VI. 17 years ago…
The next few days after Cooper recovered from his illness he felt different. He couldn’t explain why but he noticed his world differently. Colors seemed more vibrant and sharp. Conversations he overheard between his parents he seemed to understand. Maybe he just never paid attention before and maybe that was the difference – he paid attention to everything now. Almost like he couldn’t shut his brain off. His brain’s computer was on and running all the time. He couldn’t explain any of this to anyone because he was still processing it. Was this normal and he just never noticed before? His mom noticed something was different but she wasn’t sure how to explain it either. Suddenly, her boy that liked to keep his hair trimmed in a crew cut style now hated getting his hair cut. He refused to let her cut his hair. That wasn’t a battle worth fighting so she let him grow it out. One other thing that was obvious to everyone was he no longer needed his inhaler. When his mom questioned the doctor, she was told that sometimes “children outgrow asthma.” She also mentioned to the doctor that he started coming home with stories of winning races at school. His energy level seemed to spike. The doctor’s response was to give him some meds which she declined. It wasn’t an uncontrollable energy; it was more of an intense, albeit focused, energy. At the first parent-teacher conference after his fever she was told that he was exceling in every subject. His teacher commented on his outstanding performance. Even the PE teacher remarked on his ability. At the previous conference, the PE teacher couldn’t remember who exactly Cooper was. Up until then, Cooper blended in with the background. Not anymore. He was getting noticed, remarked on, and remembered.
V. 17 years ago…
Cooper Baldwin looked out his bedroom window. The other neighborhood children played tag together and ran in and out of front yards. How he wanted to join them in their games but he couldn’t go out to play. His father had made some house rules, if you stay home from school sick you stay inside. Basically, Jo Baldwin didn’t want his son to use any excuse to stay home sick. What he didn’t realize was Cooper really didn’t want to stay home either. Sometimes he just couldn’t help it. He really was sick.
IV. The Wrap Up
I followed Deputy Marks back down the hall unsure of what the next step was going to be. The thought of my grandma spending any time in jail sickened me. I never claimed to know everything about my grandma but this whole revelation was way too much to absorb in one night or early morning. I felt like I didn’t know her at all. Apparently, my drifter cousin Petey knew her better than me. I just couldn’t process all this information. Continue reading
III. The Rise of the Silver Hair Robin Hoods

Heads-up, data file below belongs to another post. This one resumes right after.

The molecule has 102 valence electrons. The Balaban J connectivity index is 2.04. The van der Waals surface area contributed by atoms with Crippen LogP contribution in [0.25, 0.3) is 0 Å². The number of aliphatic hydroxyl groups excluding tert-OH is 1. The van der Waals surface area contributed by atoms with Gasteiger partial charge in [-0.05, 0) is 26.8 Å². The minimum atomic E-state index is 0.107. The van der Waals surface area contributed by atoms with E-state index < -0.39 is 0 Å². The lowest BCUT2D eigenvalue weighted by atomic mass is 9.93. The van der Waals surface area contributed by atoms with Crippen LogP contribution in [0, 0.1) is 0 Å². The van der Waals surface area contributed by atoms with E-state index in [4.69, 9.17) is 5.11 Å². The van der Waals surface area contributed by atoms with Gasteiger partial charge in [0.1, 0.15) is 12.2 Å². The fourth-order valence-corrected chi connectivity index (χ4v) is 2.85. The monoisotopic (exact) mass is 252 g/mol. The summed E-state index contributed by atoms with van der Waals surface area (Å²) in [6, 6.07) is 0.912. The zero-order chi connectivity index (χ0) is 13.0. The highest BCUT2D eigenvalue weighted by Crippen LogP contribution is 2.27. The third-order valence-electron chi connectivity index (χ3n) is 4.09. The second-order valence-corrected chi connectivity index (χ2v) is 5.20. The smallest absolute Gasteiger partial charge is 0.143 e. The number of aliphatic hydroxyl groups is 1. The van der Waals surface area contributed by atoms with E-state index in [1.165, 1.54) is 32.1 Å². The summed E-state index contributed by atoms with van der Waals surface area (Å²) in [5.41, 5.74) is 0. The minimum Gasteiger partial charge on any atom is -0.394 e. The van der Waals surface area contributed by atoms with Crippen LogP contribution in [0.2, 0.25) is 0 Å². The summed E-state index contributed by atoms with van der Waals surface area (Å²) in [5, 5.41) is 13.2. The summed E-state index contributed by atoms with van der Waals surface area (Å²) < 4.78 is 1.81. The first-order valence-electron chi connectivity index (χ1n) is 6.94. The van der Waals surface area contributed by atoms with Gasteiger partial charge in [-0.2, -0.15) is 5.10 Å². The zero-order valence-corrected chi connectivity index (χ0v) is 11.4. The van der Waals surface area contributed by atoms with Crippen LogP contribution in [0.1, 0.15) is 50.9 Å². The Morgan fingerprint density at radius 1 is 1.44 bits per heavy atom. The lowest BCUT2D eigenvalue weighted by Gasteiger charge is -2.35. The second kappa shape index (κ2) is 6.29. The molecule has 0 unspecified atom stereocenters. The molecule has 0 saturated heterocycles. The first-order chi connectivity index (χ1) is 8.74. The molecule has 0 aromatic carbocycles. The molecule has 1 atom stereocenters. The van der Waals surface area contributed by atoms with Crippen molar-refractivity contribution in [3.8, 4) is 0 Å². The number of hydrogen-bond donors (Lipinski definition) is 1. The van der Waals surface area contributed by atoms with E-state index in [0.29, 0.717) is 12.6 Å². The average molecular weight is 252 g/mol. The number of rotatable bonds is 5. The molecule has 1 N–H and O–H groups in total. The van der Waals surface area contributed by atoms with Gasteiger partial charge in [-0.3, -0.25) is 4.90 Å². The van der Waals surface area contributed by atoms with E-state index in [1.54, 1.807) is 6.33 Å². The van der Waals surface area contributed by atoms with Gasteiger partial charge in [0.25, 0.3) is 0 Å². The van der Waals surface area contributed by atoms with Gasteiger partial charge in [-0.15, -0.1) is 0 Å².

“I never did ‘misplace’ anything again while your grandpa was alive. After he died however…” she clicked her teeth, “well, that was a different story.
“After your grandpa died I was so angry with God. Angry that He had taken my daughter and her husband at such a young age and left you without parents. Then He actually took away my husband. My little rebellion was the only peace I could get. It was as if I was saying, ‘you may have taken away my loves but I can take things, too.’ And I did. Continue reading
II. The History
I walked into the Sheriff’s office and a tall deputy nodded at me. “Mr. Horndecker, I presume?”
I nodded. “Deputy Marks?”
He nodded and straightened some papers by tapping them on the desk a couple of times causing a Lebron James bobble head to bob. “First things first, let me take you back to your grandma.” Continue reading
I. The Call
My phone buzzed on the nightstand.
I have it set to DO NOT DISTURB between the hours of 10:00pm and 6:00am every night to eliminate telemarketer and occasional drunk caller rudeness. If this call was getting through at 1:00am it indicated a second call within three minutes. This was a deliberate attempt to reach me. Not a good sign. Continue reading
IV. Will She Come?
Dakota finished his story and gently rubbed his palms on the table as if flattening it.
May nodded her head slowly. “So, you’re waiting for Cheyenne with no last name to come through those doors in,” she looked at the clock, “five minutes?”
He swallowed. “Yes, yes I am. I mean, she will come. She will, I can feel it.”
III. The Complication
It was a few minutes after ten when I walked into the yogurt shop. She was already at a table waiting.
“I am sorry I’m late,” I sat down at the table.
“No problem,” she said quietly. Her demeanor was different than when I last saw her.
II. Dakota and Cheyenne’s Meet Cute
I was working at the Tech Team counter at the department store You Got It. As usual, it was a rather slow afternoon. Most people fancy themselves IT experts. At least, they use YouTube to fix their problems until their problems get away from them. That’s when they come calling.
It was one of those days where the minutes felt like hours and the hours felt like days. I could hardly wait for my shift to end. About five minutes before I clocked out she walked in. Actually, that’s not accurate. She more like tumbled in with her arms full carrying her laptop. I watched as she made her way to my counter and set her computer down. All she said was, “Fix it.”
“Can I help you with anything?” the young clerk asked while wiping her hands on her apron.
“No, thank you,” he replied glancing at her for a moment then turning his gaze toward the door.
“Look, be honest,” the clerk continued while clearing cups off the table next to him, “are you casing this place or something?”